Requesting a different image size,500/0/default.jpg In this example, we ask for the image to be returned at a 500x500 pixel size.
Rotating an image,500/90/default.jpg (see Figure 2)

Table 1. The IIIF Image API - clickable examples

How do we know the image supports all this manipulation?

You can determine the range of IIIF services supported by an IIIF image by looking at the info.json resource. So, for the first example we looked at, we will request the JSON file instead of the image:

Here you will see that rotation is supported, but in blocks of 90 degrees ("rotationBy90s").

IIIF Presentation API

In the words of the IIIF, the Presentation API “specifies a web service that returns JSON-LD structured documents that together describe the structure and layout of a digitized object.” Expressed more simply, the Presentation API provides just enough metadata to drive viewer application. In the IIIF world, these structured documents are known as manifests.

Using the Universal Viewer to view an IIIF image

Figure 3. Using the Universal Viewer to view an IIIF image

The examples in Table 2 below show a simple demonstration of the IIIF Presentation API. Full details can be found at:

Task URL and Comments
Viewing an IIIF manifest This shows us the manifest for the Zebrafish embryo image we looked at via the image API (see above).
Opening a manifest in the Universal Viewer The Wellcome Library has implemented the Universal Viewer (UV) ( as its IIIF viewer. To view this object, open up the following URL: [Insert URL here]
Viewing an item in a different IIIF viewer Another strength of IIIF is that you can choose whichever IIIF-compliant viewer you like to render your images. Here we will view the Zebrafish image in the Mirador IIIF viewer, developed by Stanford. Click “Add new object from URL - and paste in

Table 2. The IIIF Presentation API - clickable examples

Authentication and search services

In addition to providing access to image endpoints, the IIIF also supports authentication and search services.


Recognising that not all images are made available under an open-access model, the IIIF infrastructure supports the ability to describe and enforce access control on images.

The IIIF Authentication API is an interaction pattern that a client viewer can implement to allow a user to gain access to images. This is essential because different institutions will have different existing authentication and authorisation mechanisms, and IIIF needs to work with all of them. This API can be used in various ways, from a simple click-through option (when the server doesn't need to establish the user’s identity), to full delegated authentication, in which access requests are passed back to the authentication application of the organisation hosting those images.

An IIIF manifest can be built that references images from multiple different endpoints, all of which might have different policies to manage authentication. For example, let's assume someone built an IIIF manifest showing all the images relating to malaria, which were published in Science, Nature and eLife. It might be possible to immediately see the images from eLife because they are open access but, when the user navigates to an image hosted by Nature or Science, they would be asked to authenticate at these publications, because the images are not open access. If authentication was denied, those images would not be available. The IIIF Authentication API describes how a client viewer controls the user experience throughout this flow.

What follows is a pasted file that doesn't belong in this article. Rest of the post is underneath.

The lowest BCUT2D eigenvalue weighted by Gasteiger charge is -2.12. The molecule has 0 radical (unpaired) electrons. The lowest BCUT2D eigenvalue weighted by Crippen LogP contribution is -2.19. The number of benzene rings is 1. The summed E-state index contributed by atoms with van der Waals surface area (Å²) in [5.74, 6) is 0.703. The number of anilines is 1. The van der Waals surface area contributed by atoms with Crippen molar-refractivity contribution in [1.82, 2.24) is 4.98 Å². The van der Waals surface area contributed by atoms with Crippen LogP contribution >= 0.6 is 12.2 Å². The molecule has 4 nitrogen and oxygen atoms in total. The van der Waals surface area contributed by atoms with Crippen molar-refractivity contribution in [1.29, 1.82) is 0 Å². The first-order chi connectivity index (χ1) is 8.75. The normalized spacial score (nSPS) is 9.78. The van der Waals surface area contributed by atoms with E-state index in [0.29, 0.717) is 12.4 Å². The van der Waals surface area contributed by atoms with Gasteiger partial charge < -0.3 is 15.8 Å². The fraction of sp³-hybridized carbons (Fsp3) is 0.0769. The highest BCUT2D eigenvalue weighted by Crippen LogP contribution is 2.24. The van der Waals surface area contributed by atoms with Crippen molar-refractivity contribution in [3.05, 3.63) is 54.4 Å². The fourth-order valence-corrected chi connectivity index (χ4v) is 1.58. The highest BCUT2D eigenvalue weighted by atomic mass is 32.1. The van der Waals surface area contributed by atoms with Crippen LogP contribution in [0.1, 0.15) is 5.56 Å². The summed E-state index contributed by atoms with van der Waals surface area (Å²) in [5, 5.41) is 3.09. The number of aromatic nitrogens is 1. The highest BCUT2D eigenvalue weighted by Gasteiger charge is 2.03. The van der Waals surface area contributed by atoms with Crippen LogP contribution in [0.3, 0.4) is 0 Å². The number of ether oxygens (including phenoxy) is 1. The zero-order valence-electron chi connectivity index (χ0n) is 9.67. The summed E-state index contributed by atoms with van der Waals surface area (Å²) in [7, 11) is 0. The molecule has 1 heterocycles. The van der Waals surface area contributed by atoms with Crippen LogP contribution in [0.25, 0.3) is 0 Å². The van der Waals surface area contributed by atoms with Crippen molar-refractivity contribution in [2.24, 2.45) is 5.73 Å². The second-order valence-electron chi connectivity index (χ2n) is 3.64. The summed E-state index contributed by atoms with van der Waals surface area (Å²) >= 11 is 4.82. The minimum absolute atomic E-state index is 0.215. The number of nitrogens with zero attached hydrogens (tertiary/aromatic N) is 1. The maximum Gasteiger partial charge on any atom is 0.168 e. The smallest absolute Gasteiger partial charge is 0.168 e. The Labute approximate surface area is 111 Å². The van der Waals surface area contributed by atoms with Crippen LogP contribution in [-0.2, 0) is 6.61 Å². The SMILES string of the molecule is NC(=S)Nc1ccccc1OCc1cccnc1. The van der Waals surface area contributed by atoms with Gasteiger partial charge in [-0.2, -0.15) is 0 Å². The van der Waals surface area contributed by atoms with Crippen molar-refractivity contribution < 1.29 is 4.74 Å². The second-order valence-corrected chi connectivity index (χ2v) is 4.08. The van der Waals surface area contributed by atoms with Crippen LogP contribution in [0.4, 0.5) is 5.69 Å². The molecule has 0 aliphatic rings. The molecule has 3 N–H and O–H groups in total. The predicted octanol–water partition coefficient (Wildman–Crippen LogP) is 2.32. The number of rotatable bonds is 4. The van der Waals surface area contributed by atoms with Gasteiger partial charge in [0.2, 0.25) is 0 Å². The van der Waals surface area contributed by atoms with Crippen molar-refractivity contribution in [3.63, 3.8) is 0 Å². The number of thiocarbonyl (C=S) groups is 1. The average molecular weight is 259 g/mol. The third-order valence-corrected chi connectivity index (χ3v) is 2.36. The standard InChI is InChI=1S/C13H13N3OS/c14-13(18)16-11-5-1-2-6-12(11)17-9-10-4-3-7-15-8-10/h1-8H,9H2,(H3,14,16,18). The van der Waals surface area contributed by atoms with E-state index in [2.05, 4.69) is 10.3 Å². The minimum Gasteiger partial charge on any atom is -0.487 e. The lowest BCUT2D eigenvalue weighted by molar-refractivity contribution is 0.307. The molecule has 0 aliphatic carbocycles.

Table 3 shows examples of how the Wellcome Library has implemented access controls to its content.

Task URL and Comments
Click-through licence Here, because this archive may contain personal data, we ask users to agree not to misuse any such data.
Delegated authentication The Wellcome Library holds some clinical images, the access to which is limited for health professionals. When you try to view this image, you are directed back to the Wellcome Library’s CAS server.

Table 3. The IIIF Authentication API - clickable examples

Full details of the IIIF Authentication API can be found at:


IIIF also offers a Search API that returns annotations available across the resources being searched. These annotations could be transcriptions, commentary, tagging, and identification, among others.

One significant use for this is to search within a piece of work that has images with searchable text. The text results can be returned as annotations so viewers can highlight the terms. Search can also be used for:

  • Finding all comments made by a particular person
  • Finding all tags within a particular collection
  • Finding all the highlights that contain the term “cholera” in annotations made on the Wellcome Library’s Medical Officer of Health reports

In Table 4 below, we provide some examples of how this API works. Note that the additional parameters used after the first example are not currently supported by the example service.

Task URL and Comments
Find term x in a specific document The annotations returned include contextual information and enough location information for a viewer to render highlights:
Find term in annotations made by a particular user
Find user X’s identifications of people within a particular region of a photograph between two dates,200,1000,1000&date=2016-01-01/2016-02-01

Table 4. The IIIF Search API - clickable examples

The search service is accompanied by an autocomplete service, useful for providing term or tag completion. Both services are described in the IIIF Search API at


Given both the flexibility and richness of IIIF APIs, it is surprising that many STM publishers have not rushed to embrace this new standard for publishing images on the web. This could be due to a lack of awareness, a sense that IIIF was only relevant to open-access articles, and perhaps uncertainty as to how it could be applied to these publishers’ needs.

The ambition behind the IIIF is to enable richer access to the world’s images. Hopefully, more STM publishers will be encouraged to make their image-based material available in this way.